1944 - Dir.: Billy Wilder - 1 hours 47 minutes
Shown at the FeckenOdeon on 25th October, 2014
The story on which “Double Indemnity” is based was written in the 1930s by James M. Cain, the hard-boiled author of “The Postman Always Rings Twice”. A screenplay kicked around Hollywood, but the Hays Office refused it a production license because it would "harden audience attitudes toward crime.” By 1944, Wilder thought he could film it. Cain wasn't available, so he hired Raymond Chandler to do the screenplay. Chandler, whose novel “The Big Sleep” Wilder loved, turned up drunk, smoked a smelly pipe, didn't know anything about screenplay construction, but could put a nasty spin on dialogue.
Together Chandler and Wilder eliminated Cain's complicated end-game and deepened the relationship between Neff and Keyes (Edward G. Robinson), the claims manager at the insurance company. They told the movie in flashback, narrated by Neff. The voice-over worked so well that Wilder used it again in "Sunset Boulevard” (1950), which was narrated by a character who is already dead the first time he speaks. "Double Indemnity” originally ended with Neff in the gas chamber, but that scene was cut because an earlier one turned out to be the perfect way to close the film.
This is a dark, cynical, witty, and sleazy thriller about adultery, corruption and murder - and yet it has style by the bucket load and a plot that compels you to watch until the last frame, despite your natural reluctance.
MISSY ONE TAKE
Barbara Stanwyck (Ruby Stephens) had a hard start to life. Her mother fell under a tram when Ruby was only 4 and her father disowned her. By the age of 16 she was a showgirl in Ziegfeld Follies and in 1926 she made her first film. It was the start of a career that lasted for 64 years in film, TV and on stage. Her nickname was “Missy” and she had a reputation for getting a scene right in the first take - every time. She died in 1990, aged 82.
Saturday, 4 October 2014
2013 - Dir: Ritesh Batra - 1 hour 44 minutes
Shown in FeckenOdeon 2 on 10th October, 2015
A BIT OF BACKGROUND READING….
Every weekday without fail something rather extraordinary is to be seen around midday on the chaotic streets of Mumbai. This is the sight of hundreds of stainless steel tiered tiffin boxes or dhabbas piled high on handcarts and bicycles being pushed through the streets by dhoti-wearing, white-capped wallahs. Expertly run by the Mumbai Tiffin Box Suppliers' Association, armies of these dhabbawallahs provide the invaluable daily service of speedily delivering piping hot home-cooked lunches to more than 200,000 busy office workers.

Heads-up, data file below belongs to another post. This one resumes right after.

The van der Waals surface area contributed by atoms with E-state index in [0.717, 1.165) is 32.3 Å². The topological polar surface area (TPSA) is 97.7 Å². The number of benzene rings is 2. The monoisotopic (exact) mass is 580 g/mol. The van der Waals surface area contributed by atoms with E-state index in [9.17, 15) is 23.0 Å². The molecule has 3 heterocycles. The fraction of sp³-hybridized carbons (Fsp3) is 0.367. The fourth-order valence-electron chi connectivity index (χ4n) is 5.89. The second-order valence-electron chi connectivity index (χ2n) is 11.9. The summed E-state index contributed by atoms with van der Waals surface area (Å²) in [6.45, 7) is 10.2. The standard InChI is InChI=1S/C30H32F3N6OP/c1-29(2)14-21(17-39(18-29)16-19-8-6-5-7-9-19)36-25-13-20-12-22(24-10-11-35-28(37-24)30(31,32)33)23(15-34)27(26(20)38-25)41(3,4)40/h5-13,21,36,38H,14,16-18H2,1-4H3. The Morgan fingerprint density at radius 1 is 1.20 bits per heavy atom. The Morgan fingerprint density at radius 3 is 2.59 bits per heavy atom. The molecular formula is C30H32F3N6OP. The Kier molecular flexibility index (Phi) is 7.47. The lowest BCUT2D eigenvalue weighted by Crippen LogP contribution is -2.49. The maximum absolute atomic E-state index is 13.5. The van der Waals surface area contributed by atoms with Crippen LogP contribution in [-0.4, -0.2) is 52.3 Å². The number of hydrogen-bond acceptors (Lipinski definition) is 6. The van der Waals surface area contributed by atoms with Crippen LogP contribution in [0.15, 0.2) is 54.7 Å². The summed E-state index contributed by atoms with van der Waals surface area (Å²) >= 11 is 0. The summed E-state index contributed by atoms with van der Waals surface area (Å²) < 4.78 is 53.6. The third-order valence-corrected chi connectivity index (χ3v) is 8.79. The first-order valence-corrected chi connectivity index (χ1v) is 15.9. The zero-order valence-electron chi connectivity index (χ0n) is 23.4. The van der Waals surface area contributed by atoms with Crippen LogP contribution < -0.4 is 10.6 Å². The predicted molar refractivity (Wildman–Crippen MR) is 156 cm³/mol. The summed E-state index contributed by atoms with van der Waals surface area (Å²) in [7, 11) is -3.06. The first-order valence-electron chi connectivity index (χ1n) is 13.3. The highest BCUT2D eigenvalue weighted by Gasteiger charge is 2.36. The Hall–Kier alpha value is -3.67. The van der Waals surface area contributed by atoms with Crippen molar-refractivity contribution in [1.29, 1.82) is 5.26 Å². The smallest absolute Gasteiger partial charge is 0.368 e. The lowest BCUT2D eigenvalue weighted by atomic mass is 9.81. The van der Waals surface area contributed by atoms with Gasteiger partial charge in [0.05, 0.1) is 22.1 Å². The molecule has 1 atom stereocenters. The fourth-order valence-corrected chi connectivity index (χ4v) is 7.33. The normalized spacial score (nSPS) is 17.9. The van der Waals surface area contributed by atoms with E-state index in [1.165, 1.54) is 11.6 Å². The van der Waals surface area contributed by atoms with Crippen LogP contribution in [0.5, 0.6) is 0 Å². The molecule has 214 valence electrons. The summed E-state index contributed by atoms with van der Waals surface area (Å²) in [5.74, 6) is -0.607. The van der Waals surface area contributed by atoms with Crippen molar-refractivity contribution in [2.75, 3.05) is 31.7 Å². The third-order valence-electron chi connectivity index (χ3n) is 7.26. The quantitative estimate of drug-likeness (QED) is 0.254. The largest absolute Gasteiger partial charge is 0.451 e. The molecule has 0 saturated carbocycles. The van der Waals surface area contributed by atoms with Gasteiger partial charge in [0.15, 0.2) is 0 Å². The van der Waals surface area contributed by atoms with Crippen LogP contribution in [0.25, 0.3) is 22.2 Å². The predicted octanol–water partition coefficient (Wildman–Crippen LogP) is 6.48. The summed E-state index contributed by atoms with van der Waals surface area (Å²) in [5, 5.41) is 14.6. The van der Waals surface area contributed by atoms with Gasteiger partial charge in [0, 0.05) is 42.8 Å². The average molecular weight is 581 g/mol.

Many workers live 50 kilometres or more from their desk, a long commute on a packed train. There is certainly not time for the cook of the house to prepare a full meal before they leave home. So the lunch-filled tiffin boxes are picked up later in the morning, colour-coded and transported to the station, where they are collected by the tiffin wallahs, whose mission is to deliver each box to its corresponding workplace still hot from the pan – and to return the empty box to the home before the end of the working day. The service is reckoned to be one of the most efficient operations in the world. Its motto is “On time, every time”. With the essential core values of punctuality, teamwork, honesty and sincerity providing the backbone to the business, they have a staggering 99.99% success rate. This film is the story of a very, very, very rare failure.
AND ABOUT THE FILM…
A huge success in its native India, Ritesh Batra's film is actually a romance in the classic tradition - a “Brief Encounter” transposed to the rhythms and flavours of modern-day Mumbai. A romance about strangers who fall in love by way of letters. “The Lunchbox” isn’t an example of bravura moviemaking or cutting-edge style but simply a tale told with intelligence, restraint, and respect. It was originally conceived as a documentary about the lives of the dhabbawallahs and Mr Batra went to live among them in the hope of finding a personal story that would give the film a narrative. Gradually he became aware of the people on either side of the daily delivery and started to wonder what might happen if things went just a little bit wrong.
The film is ground breaking in many ways. For an Indian film to have no songs is unusual. Even more unusual is for an Indian film to tackle potential infidelity in such a head on way. We westerners may find the ending a little woolly. Perhaps we can bear in mind that if the film ended in the way we might wish it to it may have caused offence in India and it might well have felt the wrath of the censor.
There are some lovely performances here - Imrat Kaur, a much loved Indian TV star, plays Ila and seizes the chance of a role requiring great subtlety and feeling. Nawazuddin Siddiqui is more used to playing tough guys but here displays a considerable talent for light comedy. Bharati Achrekar as the unseen Auntie has made a career out of comic mothers…. but through it all moves the marvellous Irrfan Khan. One of the finest actors of our time, and blessed with a voice that can turn any of the languages he speaks into music, Mr. Khan is the film's heart and soul as he reads aloud Saajan's notes of longing. "I think we forget things if we have no one to tell them to," he writes to Ila. Luckily for them, and for us, the two have memorable things to tell.